Today, Eric King was sentenced to 10 years in federal prison in the federal district court in Kansas City, Missouri, USA. Eric accepted a non-cooperating plea to one count of “use of explosive materials to commit arson of property used in or affecting interstate commerce” (18 U.S.C. § 844[h]). The action he admitted taking was throwing a hammer and two Molotov cocktails through the window of the empty office of a US congressperson from Missouri late at night on September 11th, 2014.
The statutory minimum and maximum sentences for that charge are both 10 years, meaning that the set penalty is 10 years. Eric will receive credit for time served for almost two years of pre-trial incarceration, leaving him a little more than eight years to serve.
We do not know where he will be spending those years, though we commit to keeping you all up-to-date on his placement and well-being until he is free once more. The most recent updates will always be at http://www.supportericking.org.
A number of people gathered together today and made it through the court’s security check to fill the rows with love and solidarity. Thank you to everyone who came out! Eric was in the best spirits one could anticipate considering the grim circumstances at hand. As always, he demonstrated the incredible balance of light-heartedness and serious commitment to his values that we have come to appreciate in him so much. He entered the courtroom smiling at supporters and signed “I love you,” to his partner, a gesture of affection that was quickly squashed by a US Marshall. Despite the shackles on his ankles and wrists, he was warmly animated throughout the proceeding, smiling and rolling his eyes at the more laughable court proceedings, and even flipping off the prosecutor. He also delivered a powerful sentencing statement to the court, refusing to back down. Not even the gravity of the moment could keep his spirit down or his words in check.
Putting into words the emotions we’re all feeling right now is difficult. There is a certain sense of relief in knowing that he will soon be transferred out of Corrections Corporation of America (CCA) Leavenworth. CCA is notorious for abhorrent prison conditions, and Eric’s time there has consistently shown that infamous reputation to be well deserved. We do not expect his time in federal prison to be good, but hope that he will have a better chance of getting his basic needs met in that system than he was able to find in the for-profit, slave-holding facility in Leavenworth. While there is a feeling of closure in this chapter of Eric’s story, there is also a palpable rage as Eric has been stolen from us and will remain locked away for the next eight years.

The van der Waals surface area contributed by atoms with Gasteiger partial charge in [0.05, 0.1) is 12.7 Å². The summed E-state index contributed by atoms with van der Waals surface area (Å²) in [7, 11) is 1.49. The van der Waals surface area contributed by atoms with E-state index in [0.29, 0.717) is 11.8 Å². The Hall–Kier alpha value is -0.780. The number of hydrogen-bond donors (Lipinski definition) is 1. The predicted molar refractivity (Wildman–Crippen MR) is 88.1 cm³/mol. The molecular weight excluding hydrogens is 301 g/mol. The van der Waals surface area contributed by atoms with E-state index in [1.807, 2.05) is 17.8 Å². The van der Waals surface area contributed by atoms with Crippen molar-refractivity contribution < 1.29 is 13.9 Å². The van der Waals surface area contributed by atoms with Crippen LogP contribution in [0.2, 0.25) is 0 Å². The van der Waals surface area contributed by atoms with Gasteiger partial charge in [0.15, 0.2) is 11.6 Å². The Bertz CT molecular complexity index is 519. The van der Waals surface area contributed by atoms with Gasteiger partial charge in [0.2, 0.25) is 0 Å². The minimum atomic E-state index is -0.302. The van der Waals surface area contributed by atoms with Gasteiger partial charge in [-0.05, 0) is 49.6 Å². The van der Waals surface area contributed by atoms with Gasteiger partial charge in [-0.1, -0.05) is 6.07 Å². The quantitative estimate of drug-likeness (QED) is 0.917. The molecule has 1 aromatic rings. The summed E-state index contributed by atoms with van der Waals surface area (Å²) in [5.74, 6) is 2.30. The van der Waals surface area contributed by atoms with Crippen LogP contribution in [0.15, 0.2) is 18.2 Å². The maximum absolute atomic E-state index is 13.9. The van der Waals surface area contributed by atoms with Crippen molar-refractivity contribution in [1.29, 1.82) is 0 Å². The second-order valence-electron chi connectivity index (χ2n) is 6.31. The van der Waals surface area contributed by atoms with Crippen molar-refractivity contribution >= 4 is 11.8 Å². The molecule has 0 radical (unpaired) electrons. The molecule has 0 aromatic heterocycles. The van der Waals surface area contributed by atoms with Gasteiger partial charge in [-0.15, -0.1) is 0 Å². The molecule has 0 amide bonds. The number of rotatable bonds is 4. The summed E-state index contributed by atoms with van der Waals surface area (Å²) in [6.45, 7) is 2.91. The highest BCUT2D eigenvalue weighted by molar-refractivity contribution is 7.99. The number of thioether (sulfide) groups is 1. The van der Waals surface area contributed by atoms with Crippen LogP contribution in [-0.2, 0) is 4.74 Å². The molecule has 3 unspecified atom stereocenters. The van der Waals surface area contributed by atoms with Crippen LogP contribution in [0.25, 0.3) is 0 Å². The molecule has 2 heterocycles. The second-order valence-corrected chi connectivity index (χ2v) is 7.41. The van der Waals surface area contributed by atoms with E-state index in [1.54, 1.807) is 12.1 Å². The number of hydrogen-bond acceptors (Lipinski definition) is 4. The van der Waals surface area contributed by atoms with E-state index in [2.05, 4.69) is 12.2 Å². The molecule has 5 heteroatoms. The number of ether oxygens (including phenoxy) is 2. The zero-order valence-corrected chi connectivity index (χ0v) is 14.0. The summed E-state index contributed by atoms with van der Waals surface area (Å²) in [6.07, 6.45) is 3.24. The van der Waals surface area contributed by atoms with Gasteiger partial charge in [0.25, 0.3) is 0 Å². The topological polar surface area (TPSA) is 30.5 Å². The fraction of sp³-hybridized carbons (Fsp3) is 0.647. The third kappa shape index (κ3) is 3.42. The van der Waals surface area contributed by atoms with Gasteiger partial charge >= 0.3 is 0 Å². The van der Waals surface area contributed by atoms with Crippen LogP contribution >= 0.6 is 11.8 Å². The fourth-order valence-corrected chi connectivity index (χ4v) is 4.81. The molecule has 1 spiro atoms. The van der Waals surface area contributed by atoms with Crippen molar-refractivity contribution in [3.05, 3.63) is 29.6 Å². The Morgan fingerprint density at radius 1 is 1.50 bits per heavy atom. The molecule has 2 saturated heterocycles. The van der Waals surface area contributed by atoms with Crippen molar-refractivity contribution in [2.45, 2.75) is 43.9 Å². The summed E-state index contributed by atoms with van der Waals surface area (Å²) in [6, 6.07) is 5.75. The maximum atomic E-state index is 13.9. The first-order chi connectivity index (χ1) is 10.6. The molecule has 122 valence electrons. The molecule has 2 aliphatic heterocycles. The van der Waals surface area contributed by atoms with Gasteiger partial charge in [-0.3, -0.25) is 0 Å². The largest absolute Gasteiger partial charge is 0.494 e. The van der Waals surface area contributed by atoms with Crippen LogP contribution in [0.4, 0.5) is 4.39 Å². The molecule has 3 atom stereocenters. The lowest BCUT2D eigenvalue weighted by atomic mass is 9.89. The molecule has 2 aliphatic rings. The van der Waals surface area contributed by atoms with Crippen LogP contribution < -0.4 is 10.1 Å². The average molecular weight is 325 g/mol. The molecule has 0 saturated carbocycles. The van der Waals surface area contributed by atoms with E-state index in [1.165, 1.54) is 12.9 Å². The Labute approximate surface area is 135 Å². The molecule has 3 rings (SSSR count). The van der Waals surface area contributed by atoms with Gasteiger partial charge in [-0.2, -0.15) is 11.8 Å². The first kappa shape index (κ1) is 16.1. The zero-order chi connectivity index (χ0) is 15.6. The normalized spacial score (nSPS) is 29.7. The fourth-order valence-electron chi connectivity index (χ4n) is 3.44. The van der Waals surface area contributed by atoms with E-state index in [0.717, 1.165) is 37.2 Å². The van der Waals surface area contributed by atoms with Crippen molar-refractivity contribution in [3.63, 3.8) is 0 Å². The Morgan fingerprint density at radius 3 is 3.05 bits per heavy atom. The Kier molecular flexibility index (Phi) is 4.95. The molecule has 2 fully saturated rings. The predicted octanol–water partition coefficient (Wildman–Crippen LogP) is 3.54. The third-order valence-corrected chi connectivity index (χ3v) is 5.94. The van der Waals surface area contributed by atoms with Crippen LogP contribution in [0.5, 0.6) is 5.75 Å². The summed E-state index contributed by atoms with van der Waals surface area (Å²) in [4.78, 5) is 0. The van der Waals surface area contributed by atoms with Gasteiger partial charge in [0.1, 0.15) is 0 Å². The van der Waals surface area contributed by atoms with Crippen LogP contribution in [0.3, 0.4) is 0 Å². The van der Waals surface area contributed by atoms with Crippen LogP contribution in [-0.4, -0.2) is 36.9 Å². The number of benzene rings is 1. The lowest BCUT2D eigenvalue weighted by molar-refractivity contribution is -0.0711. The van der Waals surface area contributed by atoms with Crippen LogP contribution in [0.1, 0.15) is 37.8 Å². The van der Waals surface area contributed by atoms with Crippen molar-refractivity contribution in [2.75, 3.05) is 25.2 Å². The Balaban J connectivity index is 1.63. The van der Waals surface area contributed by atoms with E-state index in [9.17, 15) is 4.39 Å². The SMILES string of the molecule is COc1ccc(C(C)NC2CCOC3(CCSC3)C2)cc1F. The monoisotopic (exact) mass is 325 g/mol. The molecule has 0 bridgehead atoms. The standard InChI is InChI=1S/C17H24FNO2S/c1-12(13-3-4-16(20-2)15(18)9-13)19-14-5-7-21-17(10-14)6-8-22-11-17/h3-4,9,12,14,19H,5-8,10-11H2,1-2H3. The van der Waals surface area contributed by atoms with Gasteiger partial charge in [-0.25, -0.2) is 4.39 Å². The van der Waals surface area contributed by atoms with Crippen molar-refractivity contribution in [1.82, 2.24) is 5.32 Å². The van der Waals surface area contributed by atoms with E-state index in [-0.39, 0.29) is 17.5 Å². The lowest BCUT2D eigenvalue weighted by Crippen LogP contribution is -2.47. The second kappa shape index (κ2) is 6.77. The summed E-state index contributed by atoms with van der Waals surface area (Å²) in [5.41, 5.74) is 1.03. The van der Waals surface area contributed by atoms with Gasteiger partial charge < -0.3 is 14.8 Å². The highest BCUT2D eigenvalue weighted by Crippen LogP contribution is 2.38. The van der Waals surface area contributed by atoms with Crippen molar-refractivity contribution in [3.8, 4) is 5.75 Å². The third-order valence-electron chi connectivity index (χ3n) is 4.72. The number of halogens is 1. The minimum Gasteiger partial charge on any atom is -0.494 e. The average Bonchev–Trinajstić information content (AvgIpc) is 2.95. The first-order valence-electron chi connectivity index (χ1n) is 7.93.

Prior to imposing the sentence and conditions of release, Judge Fenner felt it necessary to announce to Eric and enter into the court record that Eric is “obviously a sick, deranged and dangerous person” with a “history of mental illness.” While there is always room for learning and growth every time a comrade is imprisoned, we refuse this narrative that Eric’s actions can be summed up as those of a deranged individual. We want to strongly counter this assertion of the state and remind those who hold power that resistance to and direct attacks against systems and structures of oppression is not a sign of mental illness nor delusion. In fact, in many cases these acts of resistance, large or small, are the most sound reaction one could take when faced with the daily horrors and brokenness that are imposed on us all. Eric expressed no regrets today in court and we continue to stand in solidarity with him.
We’ll be sharing the transcript from the hearing as soon as we have it, including Eric’s sentencing statement (which he improvised in the moment). Overall, he lambasted the classist, racist, and patriarchal government and the way it destroys families and communities for the sake of the rich. He insulted the court, the judge, and the supposed “justice” they claim to represent. He stood proudly behind his act of rebellion, refusing to beg for mercy or to apologize for his actions. “This court is a farce. I stand by what I did. I’m happy I did it. I’m sorry that I got caught.”
We’d like to close with some of Eric’s own words, transcribed from a phone call with Eric last night: